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Unread July 6th, 2009, 09:56 AM
William Reid William Reid is offline
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Join Date: Jul 2004
Location: Texas
Posts: 105
Default Re: Record keeping dilemma

In my view (I'm not a records librarian), clinical records must be (1) safeguarded from unauthorized readers, (2) reasonably available for your review and sharing with authorized persons, (3) reasonably protected from destruction or loss, and (4) kept for a really long time. There may be a minimum time period in your state, but I'd double it.

I would not keep records online. I know that's dark-ages thinking, but (a) there are (a) real confidentiality issues; (b) possible access issues (no Web access sometimes? forgot the password?); (c) possible future format/compatibility issues (I used to write papers in WordStar on a CP/M platform), and, perhaps most important, (d) real probabilities that the website that keeps them will go out of business within a few years. (How many Web companies that existed in 2004 don't exist today, especially small ones?)

I seem to be categorizing things today, (i) because it's early in the day and (ii) because it provides the illusion that I know what I'm doing.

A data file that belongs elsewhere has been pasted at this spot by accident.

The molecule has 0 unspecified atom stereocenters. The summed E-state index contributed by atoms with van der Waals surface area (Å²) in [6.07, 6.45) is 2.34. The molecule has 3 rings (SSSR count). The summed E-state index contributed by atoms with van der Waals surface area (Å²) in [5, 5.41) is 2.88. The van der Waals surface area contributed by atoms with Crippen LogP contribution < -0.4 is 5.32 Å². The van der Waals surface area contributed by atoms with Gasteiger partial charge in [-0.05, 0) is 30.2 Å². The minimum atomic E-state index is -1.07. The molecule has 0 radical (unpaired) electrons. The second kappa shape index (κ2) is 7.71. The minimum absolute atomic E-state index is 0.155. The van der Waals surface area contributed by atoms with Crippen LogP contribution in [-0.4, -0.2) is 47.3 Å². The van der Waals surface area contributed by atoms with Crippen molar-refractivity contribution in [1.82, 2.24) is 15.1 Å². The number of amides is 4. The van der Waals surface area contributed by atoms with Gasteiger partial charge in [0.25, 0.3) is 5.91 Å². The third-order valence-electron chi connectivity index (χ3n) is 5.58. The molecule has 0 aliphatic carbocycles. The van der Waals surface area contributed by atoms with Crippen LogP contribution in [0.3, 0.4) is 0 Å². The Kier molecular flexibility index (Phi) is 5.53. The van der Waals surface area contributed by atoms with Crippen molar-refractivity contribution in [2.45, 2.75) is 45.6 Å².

Education vs. group counseling/therapy? I'll leave that to someone else.

Meantime, it might be wise to remember the purposes of clinical records, when thinking about how to create and store them: (#) to document what you've done, (%) to help you remember what's going on with the patient/client as you treat him/her over time (or after a long absence), and (*) to communicate to other treaters -- current and well into the future -- things they need to know as they work with the person. Good documentation can be important for years to come, in clinical, administrative, and forensic settings. Don't skimp: you are far more likely to get into trouble for too-skimpy documentation than for too much, and clarifying details are far more likely to help you (and your patient/client) than to hurt you.
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